Budget issues may loom large in practice before the Internal Revenue Service in the sense that audits are becoming more thorough, according to Bill Smith, managing director for Top 10 Firm CBIZ MHM’s National Tax Office.

“The IRS budget issues will have a significant impact on how many returns will get audited,” he observed. “There seems to be a shift in an attempt to get more out of each audit, and to expand audits within taxpayer groups to make sure they get everything out of that audit,” he said.

“Instead of bringing in one agent who is a generalist and taking a broad-brush approach, they’re training agents to be specialists and bringing them in on specific issues,” he added.

The increased application of penalties by the IRS has not gone unnoticed by practitioners, according to Smith. “One of the things that’s been troubling us is that the IRS seems to apply a penalty to any deficiency they determine. It used to be that you had to do something negligent or egregious, but now it seems to be an automatic add-on,” he said.

“In the past, they might use the penalty as a trade-off in negotiating. Now, they just tack on the penalties and you have to fight for those. It’s a disturbing development. They’re not saying that this is their new policy, but it seems to be happening in virtually every audit I hear about.”

CPAs should be alert to the requirements of Circular 230, noted Brett Beveridge, special counsel at Chamberlain Hrdlicka. “When a preparer signs a return, Circular 230 requires the preparer to have a reasonable basis that the return being signed is true,” he observed. “2014 returns filed in 2015 are subject to the tangible property regulations, so preparers have the obligation to have a reasonable basis that the return they are signing is compliant with the new regulations.”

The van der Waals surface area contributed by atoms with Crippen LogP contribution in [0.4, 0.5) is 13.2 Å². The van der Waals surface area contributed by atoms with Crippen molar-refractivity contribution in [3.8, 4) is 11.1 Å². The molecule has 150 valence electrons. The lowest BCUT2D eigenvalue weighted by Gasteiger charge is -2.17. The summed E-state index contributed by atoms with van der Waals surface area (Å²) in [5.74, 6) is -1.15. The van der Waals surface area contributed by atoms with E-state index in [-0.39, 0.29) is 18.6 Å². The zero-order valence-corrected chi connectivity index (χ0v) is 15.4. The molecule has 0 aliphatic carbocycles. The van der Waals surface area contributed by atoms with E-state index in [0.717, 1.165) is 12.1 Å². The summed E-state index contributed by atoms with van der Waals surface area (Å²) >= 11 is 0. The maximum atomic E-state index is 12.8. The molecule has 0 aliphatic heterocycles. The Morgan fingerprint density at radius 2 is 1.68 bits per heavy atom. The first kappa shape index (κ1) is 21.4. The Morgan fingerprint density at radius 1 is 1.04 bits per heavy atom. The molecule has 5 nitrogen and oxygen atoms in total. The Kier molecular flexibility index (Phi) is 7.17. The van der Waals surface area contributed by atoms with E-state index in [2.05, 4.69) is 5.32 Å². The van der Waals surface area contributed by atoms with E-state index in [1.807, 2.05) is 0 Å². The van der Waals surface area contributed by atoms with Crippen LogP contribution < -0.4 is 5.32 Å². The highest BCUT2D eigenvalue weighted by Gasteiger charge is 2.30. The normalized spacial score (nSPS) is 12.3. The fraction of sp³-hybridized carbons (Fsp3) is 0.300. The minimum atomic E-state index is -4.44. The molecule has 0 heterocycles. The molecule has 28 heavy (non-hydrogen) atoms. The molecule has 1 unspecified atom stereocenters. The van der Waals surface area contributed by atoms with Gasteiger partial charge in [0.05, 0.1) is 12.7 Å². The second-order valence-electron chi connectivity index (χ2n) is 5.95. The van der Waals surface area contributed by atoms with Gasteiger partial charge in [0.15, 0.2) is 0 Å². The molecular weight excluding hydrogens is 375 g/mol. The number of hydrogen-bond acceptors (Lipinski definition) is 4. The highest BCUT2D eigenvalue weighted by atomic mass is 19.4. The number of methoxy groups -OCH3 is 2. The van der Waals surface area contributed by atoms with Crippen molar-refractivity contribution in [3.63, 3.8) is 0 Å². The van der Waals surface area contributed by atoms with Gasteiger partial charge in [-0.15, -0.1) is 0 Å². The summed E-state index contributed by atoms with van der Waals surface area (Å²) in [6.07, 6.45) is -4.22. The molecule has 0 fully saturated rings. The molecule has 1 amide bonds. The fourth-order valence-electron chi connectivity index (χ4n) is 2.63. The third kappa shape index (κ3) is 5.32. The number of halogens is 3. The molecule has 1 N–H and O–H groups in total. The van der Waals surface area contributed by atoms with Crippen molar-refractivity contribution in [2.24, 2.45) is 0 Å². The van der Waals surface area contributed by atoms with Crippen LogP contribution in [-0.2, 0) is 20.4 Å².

“There is a lot of angst among CPAs about the regulations,” he said. “So many are not sure what to do for their clients, and a lot [of people] are trying to profit from that. They’re trying to sell their services to smaller CPA firms, implying that you have to file a Form 3115 [Application for Change in Accounting Method] for every return you file, and if you don’t there’s this parade of horribles that might happen. It’s kind of overblown. I’ve seen materials that are marketed to smaller CPA firms that say if you don’t file a 3115 for every client and hire us to help you, all these bad things will happen to you. There’s peer pressure, because they think that all their colleagues are doing it and if they don’t the IRS will come after them.”

“In reality, you only have to change your method of accounting if your method doesn’t clearly reflect income,” said Beveridge. “So if your method is in substantial compliance with the rules, you are probably fine. If you’re already doing what the regs require, then there’s nothing else for you to do.”



Tax return preparers who are not CPAs, enrolled agents or attorneys were formerly permitted to represent taxpayers on a limited basis before the Internal Revenue Service concerning returns that they had prepared. This will no longer be the case beginning Jan. 1, 2016, unless they have received a Record of Completion of the IRS’s Annual Filing Season Program.